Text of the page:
A Scots utility giant is among a coalition of 21 EU counterparts and top investors which have called on the UK the EU to maintain close links on energy and climate policy after British Independence from the EU bloc.
The EU and UK should seek a “deep level of cooperation” on climate and energy policy, similar to what is being envisaged on defence and foreign policy after the UK leaves, said the signatories of a joint letter sent to Brexit negotiators David Davis and Michel Barnier.
“We welcome the intention for prioritisation of security and defence in the negotiations and also urge you to expand this commitment to combatting climate change,” the coalition said in the joint letter, dated 20 April.
Along with A. Phillips-Davies, chief exec of Pearth-based SSE, signatories include investment giant Aviva, which has a market capitalisation of £21 billion (€23.97 billion). It also includes the Institutional Investors Group on Climate Change (IIGCC), a group of 150 activist investors with over €21 trillion in assets, as well as five of Europe’s largest energy companies: NPower, RWE, EDF, and E.ON.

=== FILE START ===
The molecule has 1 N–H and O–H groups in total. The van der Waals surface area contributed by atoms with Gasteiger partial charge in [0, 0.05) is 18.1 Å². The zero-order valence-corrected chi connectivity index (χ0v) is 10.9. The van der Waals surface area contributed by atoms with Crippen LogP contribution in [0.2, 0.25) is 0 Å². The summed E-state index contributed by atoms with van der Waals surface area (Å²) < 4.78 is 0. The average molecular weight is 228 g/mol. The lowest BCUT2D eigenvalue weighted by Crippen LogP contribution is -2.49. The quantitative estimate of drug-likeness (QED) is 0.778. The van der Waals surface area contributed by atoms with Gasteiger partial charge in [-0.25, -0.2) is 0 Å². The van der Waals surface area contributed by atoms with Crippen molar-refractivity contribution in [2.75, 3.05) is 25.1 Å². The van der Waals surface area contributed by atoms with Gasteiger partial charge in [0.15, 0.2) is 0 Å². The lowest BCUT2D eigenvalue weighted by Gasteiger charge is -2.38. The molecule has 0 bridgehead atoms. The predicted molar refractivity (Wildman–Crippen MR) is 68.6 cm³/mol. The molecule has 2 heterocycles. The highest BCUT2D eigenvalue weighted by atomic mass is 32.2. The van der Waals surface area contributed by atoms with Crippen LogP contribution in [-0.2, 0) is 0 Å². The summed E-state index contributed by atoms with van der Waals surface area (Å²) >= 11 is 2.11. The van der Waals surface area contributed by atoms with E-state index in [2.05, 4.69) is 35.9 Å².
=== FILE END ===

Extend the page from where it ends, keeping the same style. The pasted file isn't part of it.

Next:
Britain’s decision to leave the EU has posed a daunting list of questions to the energy sector. These cover trade law and tariffs, as well as nuclear safety and the UK’s continued membership of the EU emissions trading system for greenhouse gases.
A report published last year by the Boston Consulting Group and two other advisory firms mapped out those challenges and stressed the need for a transitional arrangement to smooth the path to Brexit.
Tom Glover, UK chief of Germany generating giant RWE, and Paul Coffey, UK boss of Germany’s N-Power UK, are among the co-signatories.
The SSE chief – and other signatories – said: “The integration of energy markets and climate policies across Europe has enhanced energy and climate security and reduced energy bills in the UK and the EU 27,” calling on Brexit negotiators to “ensure that these benefits continue in the future.
“Maintaining work on climate and energy security, including safeguarding the Paris Agreement on climate change should be top of the agenda on both sides of the channel..
“To ensure this is achieved, we call on you, in the Brexit negotiations, to develop a comprehensive Climate and Energy Chapter, which covers both trade and non-trade issues.”
Sir Philip Lowe, a former Director General at the European Commission’s energy directorate, warned that leaving the EU’s single energy market, will add pressure on Britain to invest more in new electricity generating capacity, pay higher prices – arguably with less security of supply – and accept a bigger role for the state in the energy sector.”
Industry observers have noted with curiosity that Spanish power giant Iberdrola – which owns Glasgow-based British energy provider Scottish Power, has never publicity commented on Brexit.
30 Apr 2018